So, I am gravely serious when I write this – if I catch someone not replacing the milk, or at least, in the case where the downstairs store has close already, not sending an email to the office so the first person that arrives (usually Christa or me) can pick one up upon arrival – then I am going to fire you. Im not joking. You will be fired for not replacing the milk, and have fun explaining that one to your next employer. This is not a empty threat so PLEASE don’t test me.
RIM has started to slash prices for its little-loved BlackBerry PlayBook tablet in the US amid channel talk on this side of the pond that the fondleslabs are shifting more slowly than expected and inventory levels are out of control.
The troubled Canadian firm is taking a lead from HP which saw demand for its TouchPad go through the roof after it hacked prices ahead of canning the product family. RIM is trying to tempt customers with a $100 coupon and $100 rebate.
The latest price-hacking measures have yet to reach Europe, although telco launch partner for the PlayBook Carphone Warehouse confirmed it is now giving PlayBooks away for free when bought as part of a mobile contract with its BlackBerry device.
“It’s a dog with fleas,” claimed one reseller. “Demand is very poor”.
I’ve played around with one – it’s actually not that bad, but the problem is all the other tablets available..
The United States is looking at building fences along the border with Canada to help keep out terrorists and other criminals.
Ironically, the moves come as Canada and the U.S. try to finalize a perimeter security arrangement that would focus on continental defences while easing border congestion. It would be aimed at speeding passage of goods and people across the Canada-U.S. border, which has become something of a bottleneck since the 9/11 terrorist attacks.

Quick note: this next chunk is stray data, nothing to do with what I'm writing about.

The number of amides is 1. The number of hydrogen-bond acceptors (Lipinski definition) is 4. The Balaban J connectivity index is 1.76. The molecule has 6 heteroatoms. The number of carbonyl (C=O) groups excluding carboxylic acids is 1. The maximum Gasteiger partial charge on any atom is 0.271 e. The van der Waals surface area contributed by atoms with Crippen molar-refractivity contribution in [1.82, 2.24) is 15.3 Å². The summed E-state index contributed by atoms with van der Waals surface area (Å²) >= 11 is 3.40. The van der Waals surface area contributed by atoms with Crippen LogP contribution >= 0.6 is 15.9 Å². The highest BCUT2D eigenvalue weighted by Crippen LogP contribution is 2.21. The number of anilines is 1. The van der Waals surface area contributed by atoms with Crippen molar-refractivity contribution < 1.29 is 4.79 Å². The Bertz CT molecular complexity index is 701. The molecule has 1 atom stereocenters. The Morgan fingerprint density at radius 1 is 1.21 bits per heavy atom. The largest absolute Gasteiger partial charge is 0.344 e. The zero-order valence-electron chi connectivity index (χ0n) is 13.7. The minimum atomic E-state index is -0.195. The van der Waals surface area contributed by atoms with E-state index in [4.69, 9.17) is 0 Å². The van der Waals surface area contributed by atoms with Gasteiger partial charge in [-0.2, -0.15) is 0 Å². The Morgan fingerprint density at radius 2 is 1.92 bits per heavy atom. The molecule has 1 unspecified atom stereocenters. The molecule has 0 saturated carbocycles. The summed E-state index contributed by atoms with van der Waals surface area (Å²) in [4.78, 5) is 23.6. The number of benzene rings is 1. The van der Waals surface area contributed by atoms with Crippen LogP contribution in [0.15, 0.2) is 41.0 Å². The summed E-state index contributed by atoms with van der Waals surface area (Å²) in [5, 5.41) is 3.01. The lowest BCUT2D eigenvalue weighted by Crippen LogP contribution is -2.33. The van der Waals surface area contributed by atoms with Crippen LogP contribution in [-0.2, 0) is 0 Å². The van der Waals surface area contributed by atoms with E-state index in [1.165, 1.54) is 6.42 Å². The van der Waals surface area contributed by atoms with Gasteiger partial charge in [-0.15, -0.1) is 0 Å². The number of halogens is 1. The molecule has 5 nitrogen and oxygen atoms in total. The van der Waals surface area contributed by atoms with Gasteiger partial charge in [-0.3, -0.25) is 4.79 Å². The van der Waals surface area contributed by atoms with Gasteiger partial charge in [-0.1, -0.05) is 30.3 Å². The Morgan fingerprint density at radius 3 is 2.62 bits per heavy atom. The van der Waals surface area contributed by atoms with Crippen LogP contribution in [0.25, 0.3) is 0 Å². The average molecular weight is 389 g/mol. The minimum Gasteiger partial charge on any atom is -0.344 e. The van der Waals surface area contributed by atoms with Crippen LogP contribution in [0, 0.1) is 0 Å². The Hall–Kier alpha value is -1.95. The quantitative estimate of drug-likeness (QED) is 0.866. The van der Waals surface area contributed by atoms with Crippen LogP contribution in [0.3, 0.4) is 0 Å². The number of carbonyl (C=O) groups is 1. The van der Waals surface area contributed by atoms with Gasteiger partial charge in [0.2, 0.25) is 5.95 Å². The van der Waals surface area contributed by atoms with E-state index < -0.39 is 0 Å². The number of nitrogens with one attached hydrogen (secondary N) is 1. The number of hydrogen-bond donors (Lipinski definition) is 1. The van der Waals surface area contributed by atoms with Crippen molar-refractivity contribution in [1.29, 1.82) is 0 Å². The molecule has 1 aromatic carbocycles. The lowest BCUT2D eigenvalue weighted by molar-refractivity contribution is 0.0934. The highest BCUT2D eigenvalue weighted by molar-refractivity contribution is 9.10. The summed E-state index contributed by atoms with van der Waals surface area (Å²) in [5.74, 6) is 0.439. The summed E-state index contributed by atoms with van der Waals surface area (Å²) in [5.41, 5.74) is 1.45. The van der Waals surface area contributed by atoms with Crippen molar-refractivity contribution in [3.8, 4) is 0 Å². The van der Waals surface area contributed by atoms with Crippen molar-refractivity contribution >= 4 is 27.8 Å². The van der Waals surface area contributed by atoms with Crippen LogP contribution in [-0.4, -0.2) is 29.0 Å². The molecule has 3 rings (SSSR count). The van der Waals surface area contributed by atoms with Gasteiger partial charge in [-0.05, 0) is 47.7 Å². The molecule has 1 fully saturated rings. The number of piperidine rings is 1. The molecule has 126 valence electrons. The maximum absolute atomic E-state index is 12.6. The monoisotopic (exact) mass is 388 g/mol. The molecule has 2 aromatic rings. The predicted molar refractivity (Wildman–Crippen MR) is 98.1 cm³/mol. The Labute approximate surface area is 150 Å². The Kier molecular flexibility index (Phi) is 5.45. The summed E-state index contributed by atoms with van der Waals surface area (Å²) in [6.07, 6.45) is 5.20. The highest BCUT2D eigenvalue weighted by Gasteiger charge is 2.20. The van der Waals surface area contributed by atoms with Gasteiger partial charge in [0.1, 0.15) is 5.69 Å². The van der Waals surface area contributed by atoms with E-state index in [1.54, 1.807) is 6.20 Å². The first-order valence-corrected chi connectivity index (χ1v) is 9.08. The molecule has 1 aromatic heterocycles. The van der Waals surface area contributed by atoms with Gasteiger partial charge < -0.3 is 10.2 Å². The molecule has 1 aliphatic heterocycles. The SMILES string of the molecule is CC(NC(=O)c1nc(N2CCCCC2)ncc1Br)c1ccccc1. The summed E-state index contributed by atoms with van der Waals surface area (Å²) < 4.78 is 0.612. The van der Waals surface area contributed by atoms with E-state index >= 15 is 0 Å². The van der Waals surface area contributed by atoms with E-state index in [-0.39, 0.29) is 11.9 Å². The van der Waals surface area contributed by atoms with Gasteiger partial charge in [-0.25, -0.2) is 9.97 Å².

The line formerly known as the Longest Undefended Border in the World is crossed, at Buffalo, by the Peace Bridge. Should this be renamed the Bridge of Uneasy Vigilance?
Kainat Soomro is a 17-year-old Pakistani girl who has become a local celebrity of sorts in her battle for justice in the Pakistani courts, a daring move for a woman of any age in this country, let alone a teenager.
She is fighting to get justice for a gang rape that she insists happened four years ago in Mehar, a small town in Pakistan.
According to the Kainat family’s account, the tribal elders declared her kari, (which literally means black female), for losing her virginity outside marriage.
In Pakistan, women and men who have illicit relationships or women who lose their virginity before marriage are at risk of paying with their lives.
“These are matters of honor and the leaders call a jirga and they declare that the woman or the couple should be killed,” said Abdul Hai, a veteran field officer for the Human Rights Commission in Pakistan. These acts of violence are most commonly labeled as “honor killings.”
Kainat said that despite the pressures her family refused to kill her.
Somebody must be making money out of the music-streaming service Spotify, mustn’t they? This isn’t the early 1990s, after all. You can no longer have a business model that says: we’re going to be a tech-sounding company, right, and venture capitalists are going to give us millions, right, all of which we are going to spend on cargo pants, haircuts and those weird trainers with ninja toes. And then, as long as we get to the stock market flotation before anybody notices that we haven’t worked out a way of getting paid for whatever our gadget does, we’re laughing.
Those were the good old days. But Spotify isn’t like that. Spotify shows every sign of actually being a proper business. Advertisers pay Spotify to play their adverts on the free service; subscribers pay Spotify a tenner or so a month to use it advert-free; Spotify pays record companies to stream their music; and the record companies pay their artists royalties.